Five Things to learn from Henri Cartier-Bresson

Happy Monday everybody!!

One of the promises I’ve made myself this year is to get better acquainted with the masters work and learn something from all of them.

I came across Henri Cartier-Bresson work about two or three years ago when I was watching podcasts by Ted Forbes on the Art Of Photography. As well as loving his work, I’ve realised that they are quite a lot that can be learned from from his work.

Patience – The “Decisive Moment” is commonly associated with Henri Cartier-Bresson. What does this mean? The artist often said that even though some of his images are spontaneous, but he sometimes have to be wait and be patient until the right subject presents itself.

The Decisive Moment is not easy to explain but from my experience, it is when all elements come together to capture a story and you are intuitive enough to know it and capture it and when you miss it then you spend the rest of the day or week kicking yourself.

 Telling the story The right image should convey an emotion in the viewer, it should tell a story. That’s what our passion behind our photography should be.

Composition – In this digital age, it is easy to shoot anything and everything and leave composition on the back burner. Taking an image, look at it on the LCD screen and then go again and again until we get an image we like or better yet rely on post-processing. Even I have been there but over time I’ve learned that OK composition makes for OK images.

It is the composition that makes an image, moving the camera a few inches to the right or left can make or brake an image but with practice it become second nature.

Get it right in camera – Instead of relying on post-processing, how about getting it right in camera.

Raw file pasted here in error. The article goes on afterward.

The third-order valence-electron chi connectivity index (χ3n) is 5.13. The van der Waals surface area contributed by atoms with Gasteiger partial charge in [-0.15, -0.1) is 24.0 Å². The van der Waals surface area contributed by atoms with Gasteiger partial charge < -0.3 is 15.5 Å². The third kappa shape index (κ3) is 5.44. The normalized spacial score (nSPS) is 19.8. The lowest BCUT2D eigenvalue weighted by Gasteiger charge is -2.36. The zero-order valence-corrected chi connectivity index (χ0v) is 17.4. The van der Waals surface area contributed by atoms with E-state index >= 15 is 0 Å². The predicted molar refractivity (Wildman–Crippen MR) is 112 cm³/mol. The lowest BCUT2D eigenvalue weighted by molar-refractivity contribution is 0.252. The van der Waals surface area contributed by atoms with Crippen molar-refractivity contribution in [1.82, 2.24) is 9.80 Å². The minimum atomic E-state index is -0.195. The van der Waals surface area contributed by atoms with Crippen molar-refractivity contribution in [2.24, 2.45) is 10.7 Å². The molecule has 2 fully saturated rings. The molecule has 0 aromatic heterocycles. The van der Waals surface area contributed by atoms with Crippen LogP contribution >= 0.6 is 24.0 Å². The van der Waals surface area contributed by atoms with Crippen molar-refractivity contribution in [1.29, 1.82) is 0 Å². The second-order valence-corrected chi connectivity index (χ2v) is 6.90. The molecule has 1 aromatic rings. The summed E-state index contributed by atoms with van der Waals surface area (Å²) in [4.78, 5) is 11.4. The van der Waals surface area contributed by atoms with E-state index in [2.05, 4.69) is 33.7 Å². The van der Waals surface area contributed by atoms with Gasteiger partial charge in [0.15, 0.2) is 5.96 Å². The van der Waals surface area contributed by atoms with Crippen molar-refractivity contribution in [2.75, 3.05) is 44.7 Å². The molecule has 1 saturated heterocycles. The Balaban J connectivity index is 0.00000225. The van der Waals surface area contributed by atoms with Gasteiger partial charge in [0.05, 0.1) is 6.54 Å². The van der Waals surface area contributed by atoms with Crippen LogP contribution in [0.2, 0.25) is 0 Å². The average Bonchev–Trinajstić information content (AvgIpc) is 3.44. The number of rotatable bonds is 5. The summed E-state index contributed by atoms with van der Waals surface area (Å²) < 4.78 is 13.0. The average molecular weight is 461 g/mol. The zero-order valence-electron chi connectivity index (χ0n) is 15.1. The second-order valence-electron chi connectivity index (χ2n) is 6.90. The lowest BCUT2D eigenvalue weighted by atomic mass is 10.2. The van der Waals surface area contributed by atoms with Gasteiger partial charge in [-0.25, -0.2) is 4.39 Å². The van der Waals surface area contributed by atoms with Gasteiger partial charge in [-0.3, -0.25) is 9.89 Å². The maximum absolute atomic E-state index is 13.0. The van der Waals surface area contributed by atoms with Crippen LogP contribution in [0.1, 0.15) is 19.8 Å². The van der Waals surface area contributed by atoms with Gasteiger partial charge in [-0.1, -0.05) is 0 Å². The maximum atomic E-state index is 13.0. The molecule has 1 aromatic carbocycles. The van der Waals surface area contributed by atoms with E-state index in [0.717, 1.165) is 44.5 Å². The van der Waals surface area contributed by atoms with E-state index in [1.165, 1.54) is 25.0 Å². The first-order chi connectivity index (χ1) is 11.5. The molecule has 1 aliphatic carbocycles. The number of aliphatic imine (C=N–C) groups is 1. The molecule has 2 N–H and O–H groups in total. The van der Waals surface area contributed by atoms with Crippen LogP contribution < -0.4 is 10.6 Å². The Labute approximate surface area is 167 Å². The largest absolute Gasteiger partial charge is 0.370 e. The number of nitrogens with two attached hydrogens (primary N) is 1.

Most of my images are black and white, it is not say that I shoot in black and white, I don’t. Composition, tones, colours, background etc.. I try to get them right in the camera. This means that half of the work is already done.

Gear isn’t everything – Many of you may know that Henri Cartier-Bresson camera of choice was a Leica with his lens of choice being the 50mm.

With all the lenses on the market, it is very difficult not to want to buy new lenses or new camera every year. The more often we use a lens, the more we learn and get use to it. Learning all its ins and out and most importantly loving its quirks

Travel – It is the best way and a common way to get new inspirations. Learn about yourself, learn about cultures and learn about new things.

Photography shouldn’t be about the end goal, it should be about loving the journey. I must admit that as the not so patient person in the world it is easier said than done. They are times that will get frustrated, you will get doubt yourself over and over again. The most important thing is to not let it linger on and find ways to motivate yourself.

One great way I’ve found is to visit museums, art, portrait, photography etc.. It is a great way to learn and see new things and see things from a new perspective.

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